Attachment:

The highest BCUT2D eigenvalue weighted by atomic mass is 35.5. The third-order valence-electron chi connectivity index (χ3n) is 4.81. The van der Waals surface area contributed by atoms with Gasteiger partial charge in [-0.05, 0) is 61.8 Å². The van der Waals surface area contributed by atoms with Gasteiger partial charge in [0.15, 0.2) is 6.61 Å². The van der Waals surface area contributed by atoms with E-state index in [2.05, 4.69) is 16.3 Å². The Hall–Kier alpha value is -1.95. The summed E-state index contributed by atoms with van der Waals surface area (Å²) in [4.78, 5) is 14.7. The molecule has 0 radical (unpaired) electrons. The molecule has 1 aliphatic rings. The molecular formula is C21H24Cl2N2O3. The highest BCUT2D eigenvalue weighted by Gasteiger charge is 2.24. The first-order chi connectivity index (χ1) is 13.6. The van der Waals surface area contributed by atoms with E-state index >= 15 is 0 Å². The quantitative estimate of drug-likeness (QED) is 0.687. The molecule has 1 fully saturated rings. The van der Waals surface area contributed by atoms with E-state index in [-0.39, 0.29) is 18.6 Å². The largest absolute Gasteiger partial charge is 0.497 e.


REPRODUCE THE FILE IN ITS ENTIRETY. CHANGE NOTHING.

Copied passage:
The highest BCUT2D eigenvalue weighted by atomic mass is 35.5. The third-order valence-electron chi connectivity index (χ3n) is 4.81. The van der Waals surface area contributed by atoms with Gasteiger partial charge in [-0.05, 0) is 61.8 Å². The van der Waals surface area contributed by atoms with Gasteiger partial charge in [0.15, 0.2) is 6.61 Å². The van der Waals surface area contributed by atoms with E-state index in [2.05, 4.69) is 16.3 Å². The Hall–Kier alpha value is -1.95. The summed E-state index contributed by atoms with van der Waals surface area (Å²) in [4.78, 5) is 14.7. The molecule has 0 radical (unpaired) electrons. The molecule has 1 aliphatic rings. The molecular formula is C21H24Cl2N2O3. The highest BCUT2D eigenvalue weighted by Gasteiger charge is 2.24. The first-order chi connectivity index (χ1) is 13.6. The van der Waals surface area contributed by atoms with E-state index >= 15 is 0 Å². The quantitative estimate of drug-likeness (QED) is 0.687. The molecule has 1 fully saturated rings. The van der Waals surface area contributed by atoms with E-state index in [-0.39, 0.29) is 18.6 Å². The largest absolute Gasteiger partial charge is 0.497 e.